For those that haven't followed Twitch for the past couple of days, the fine folks at Games Done Quick have kicked off their biannual Awesome Games Done Quick event in Herndon, Virginia. The week-long event, happening right now, sees some of the world's best speed runners blaze through a number of games from the past and present, raising money for the Prevent Cancer Foundation along the way. It's a wonderful cause that highlights one of the most fascinating corners of the gaming world.
The question that I'd like to examine today is just what makes speed runs such an interesting thing to watch. For many people, gaming is all about exploring the individual facets of each individual game and cherishing the experience. What exactly makes rushing through to the end not just a worthwhile goal, but also one that draws in admirers from across the globe?
The nostalgia factor
One of the primary draws of a speed run for spectators is a chance to see games they haven't played in many years. These games can often be found in remote corners of Twitch, but Awesome Games Done Quick bring these old-school gems out of the woodwork.
In just the first day, speed runners dusted off games like Diddy Kong Racing, Banjo-Kazooie, and Tomb Raider: Anniversary. These are games that were beloved in their time, but have long since taken a back seat to the next generation. But there's still a certain joy to be had in watching some of your favorite games of the past played to completion and in impressively fast time.
At some point in the past, we all fancied ourselves experts at certain games. In my younger days, I certainly thought I was an expert at NES-era platformers. Speed runners show exactly why these delusions of grandeur are laughable. Their playthroughs offer these new favorites in an entirely new perspective, through the eyes of an expert that the average user can never hope to become.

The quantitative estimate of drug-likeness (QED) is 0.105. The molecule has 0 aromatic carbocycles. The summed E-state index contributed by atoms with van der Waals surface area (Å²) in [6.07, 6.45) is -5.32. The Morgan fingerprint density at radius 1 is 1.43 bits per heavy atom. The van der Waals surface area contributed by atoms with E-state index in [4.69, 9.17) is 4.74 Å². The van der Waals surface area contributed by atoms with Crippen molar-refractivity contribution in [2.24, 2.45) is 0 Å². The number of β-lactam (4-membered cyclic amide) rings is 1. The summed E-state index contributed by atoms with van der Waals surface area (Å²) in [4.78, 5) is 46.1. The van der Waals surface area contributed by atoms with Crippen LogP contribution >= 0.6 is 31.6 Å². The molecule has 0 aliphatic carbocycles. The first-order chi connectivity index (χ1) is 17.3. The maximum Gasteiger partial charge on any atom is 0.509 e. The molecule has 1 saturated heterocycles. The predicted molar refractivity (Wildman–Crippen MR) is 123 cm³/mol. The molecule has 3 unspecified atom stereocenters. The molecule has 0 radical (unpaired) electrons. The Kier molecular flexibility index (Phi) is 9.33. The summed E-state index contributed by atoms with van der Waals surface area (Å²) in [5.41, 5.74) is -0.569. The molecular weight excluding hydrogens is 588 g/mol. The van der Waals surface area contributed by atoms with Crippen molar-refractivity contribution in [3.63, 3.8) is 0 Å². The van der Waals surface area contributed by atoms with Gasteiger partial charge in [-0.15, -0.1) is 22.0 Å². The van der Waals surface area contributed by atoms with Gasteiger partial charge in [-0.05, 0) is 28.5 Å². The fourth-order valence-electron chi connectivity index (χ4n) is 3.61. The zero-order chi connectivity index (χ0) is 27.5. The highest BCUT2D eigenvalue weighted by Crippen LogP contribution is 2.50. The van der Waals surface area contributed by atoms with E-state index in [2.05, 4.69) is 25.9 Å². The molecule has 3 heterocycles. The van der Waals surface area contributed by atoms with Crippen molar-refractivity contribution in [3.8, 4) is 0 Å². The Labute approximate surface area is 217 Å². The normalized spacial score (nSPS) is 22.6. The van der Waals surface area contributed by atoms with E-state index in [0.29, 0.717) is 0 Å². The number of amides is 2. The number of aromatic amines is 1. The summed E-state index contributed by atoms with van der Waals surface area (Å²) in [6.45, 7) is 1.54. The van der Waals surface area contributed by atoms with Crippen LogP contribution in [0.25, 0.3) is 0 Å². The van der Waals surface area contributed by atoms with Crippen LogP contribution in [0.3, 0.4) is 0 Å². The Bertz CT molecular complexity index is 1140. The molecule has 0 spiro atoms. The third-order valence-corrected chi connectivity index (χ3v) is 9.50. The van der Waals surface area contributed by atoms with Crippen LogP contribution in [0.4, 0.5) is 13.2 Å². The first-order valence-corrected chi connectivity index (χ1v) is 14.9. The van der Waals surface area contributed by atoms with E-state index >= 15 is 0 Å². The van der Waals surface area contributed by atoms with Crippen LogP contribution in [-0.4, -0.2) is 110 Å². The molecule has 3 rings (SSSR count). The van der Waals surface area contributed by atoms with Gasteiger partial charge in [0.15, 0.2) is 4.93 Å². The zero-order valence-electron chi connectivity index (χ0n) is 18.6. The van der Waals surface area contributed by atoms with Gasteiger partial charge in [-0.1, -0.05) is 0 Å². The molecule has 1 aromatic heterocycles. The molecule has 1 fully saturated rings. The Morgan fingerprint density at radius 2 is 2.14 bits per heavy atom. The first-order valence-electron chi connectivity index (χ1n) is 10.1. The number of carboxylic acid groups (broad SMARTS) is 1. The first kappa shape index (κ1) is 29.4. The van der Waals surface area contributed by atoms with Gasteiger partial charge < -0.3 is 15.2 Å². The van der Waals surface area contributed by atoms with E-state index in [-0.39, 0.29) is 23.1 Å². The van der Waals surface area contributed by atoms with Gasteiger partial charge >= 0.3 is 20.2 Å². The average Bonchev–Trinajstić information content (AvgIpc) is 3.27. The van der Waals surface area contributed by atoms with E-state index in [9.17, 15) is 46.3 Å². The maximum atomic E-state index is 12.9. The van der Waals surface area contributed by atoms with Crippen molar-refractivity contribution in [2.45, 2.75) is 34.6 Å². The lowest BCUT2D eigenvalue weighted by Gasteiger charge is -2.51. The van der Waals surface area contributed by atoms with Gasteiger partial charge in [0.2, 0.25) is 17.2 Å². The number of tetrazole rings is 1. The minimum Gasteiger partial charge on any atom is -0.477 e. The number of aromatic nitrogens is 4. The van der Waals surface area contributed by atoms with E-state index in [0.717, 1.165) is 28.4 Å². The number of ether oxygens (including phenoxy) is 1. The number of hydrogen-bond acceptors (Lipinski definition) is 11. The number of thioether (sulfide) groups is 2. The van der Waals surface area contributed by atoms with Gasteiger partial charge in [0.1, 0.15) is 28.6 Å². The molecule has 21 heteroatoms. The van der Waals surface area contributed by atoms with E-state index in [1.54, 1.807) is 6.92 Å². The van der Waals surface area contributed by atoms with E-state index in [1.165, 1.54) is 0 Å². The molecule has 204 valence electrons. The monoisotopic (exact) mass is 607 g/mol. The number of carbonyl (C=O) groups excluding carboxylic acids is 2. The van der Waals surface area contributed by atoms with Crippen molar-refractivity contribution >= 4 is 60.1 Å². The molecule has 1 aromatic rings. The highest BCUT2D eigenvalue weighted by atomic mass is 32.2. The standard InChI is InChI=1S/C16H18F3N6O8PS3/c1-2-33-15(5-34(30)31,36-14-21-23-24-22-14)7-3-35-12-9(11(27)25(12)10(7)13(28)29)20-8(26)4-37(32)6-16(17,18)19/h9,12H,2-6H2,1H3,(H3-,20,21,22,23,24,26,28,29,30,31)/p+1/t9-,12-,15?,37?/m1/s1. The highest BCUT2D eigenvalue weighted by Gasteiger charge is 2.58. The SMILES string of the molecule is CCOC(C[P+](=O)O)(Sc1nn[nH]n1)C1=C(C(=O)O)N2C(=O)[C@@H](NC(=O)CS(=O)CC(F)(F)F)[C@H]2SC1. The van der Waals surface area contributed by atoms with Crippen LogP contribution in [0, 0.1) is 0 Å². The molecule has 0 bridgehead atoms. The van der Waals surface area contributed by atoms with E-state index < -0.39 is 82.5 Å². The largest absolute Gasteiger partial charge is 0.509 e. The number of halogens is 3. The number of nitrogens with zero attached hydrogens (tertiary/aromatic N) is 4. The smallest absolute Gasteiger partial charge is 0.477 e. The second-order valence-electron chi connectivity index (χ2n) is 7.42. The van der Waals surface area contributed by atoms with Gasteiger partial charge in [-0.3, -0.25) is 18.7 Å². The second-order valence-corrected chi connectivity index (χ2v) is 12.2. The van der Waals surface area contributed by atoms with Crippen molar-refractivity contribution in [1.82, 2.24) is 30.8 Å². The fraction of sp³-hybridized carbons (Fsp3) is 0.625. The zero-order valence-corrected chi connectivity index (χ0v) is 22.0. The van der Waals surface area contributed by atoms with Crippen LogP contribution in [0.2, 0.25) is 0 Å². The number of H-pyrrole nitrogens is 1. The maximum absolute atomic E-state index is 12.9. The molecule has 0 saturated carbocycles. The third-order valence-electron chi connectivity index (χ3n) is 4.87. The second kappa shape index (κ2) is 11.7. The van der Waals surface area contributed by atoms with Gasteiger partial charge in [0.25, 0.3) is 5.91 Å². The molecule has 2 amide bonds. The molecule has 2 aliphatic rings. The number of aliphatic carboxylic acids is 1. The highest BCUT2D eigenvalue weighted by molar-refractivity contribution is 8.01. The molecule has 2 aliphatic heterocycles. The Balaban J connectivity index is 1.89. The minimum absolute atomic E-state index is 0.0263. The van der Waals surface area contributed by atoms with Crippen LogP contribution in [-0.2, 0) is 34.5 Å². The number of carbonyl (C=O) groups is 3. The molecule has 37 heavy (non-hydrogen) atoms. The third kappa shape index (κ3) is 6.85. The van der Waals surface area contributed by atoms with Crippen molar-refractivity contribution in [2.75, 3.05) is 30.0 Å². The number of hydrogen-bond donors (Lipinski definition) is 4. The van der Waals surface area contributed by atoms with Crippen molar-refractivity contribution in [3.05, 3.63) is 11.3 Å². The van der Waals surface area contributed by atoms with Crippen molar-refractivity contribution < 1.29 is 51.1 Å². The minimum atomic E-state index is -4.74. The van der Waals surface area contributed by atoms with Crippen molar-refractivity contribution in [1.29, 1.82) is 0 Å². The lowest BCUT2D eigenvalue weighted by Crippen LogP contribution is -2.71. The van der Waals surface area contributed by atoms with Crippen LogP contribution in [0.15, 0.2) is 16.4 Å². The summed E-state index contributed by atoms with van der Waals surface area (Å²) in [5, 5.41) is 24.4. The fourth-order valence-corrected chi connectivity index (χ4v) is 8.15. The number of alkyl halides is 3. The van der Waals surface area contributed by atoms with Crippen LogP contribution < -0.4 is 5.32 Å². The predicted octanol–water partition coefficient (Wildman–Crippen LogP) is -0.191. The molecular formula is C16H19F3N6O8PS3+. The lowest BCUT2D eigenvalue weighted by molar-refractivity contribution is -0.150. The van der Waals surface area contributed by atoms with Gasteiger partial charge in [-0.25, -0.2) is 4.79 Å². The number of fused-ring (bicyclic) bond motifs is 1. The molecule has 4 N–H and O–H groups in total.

A learning experience
By watching classic games through the eyes of a speed runner, one can find these streams to be informative. Some people have played through 8 and 16-bit classics hundreds of times over, but few have found every secret. Speed runners can not only reach every in-game secret, but many of them also know some of the lesser-known glitches and exploits that allow them to shave off several minutes (sometimes, even hours) from their playthrough. They're the types of secrets that few people knew about before the speed runners began chronicling their record attempts on Twitch.
Want some examples? Would anyone have ever guessed to try and avoid hitting anything in the 'Sewer Surfin' stage of Teenage Mutant Ninja Turtles IV: Turtles in Time, because it would only add to the end-stage countdown? Or that grabbing the flagpole in New Super Mario Bros. U in certain ways can save frames, reducing your run by a few seconds? What about the many ways to save time by avoiding the airboat in Half-Life 2? These are some of the most informative aspects of these speed runs and fun facts that some users may not otherwise know about.
In fact, new exploits continue to be found each day, making the speed running world that much more competitive. Speed runs for The Legend of Zelda: Ocarina of Time, in particular, continue to remain contentious, with a new record being set as recently as last Friday.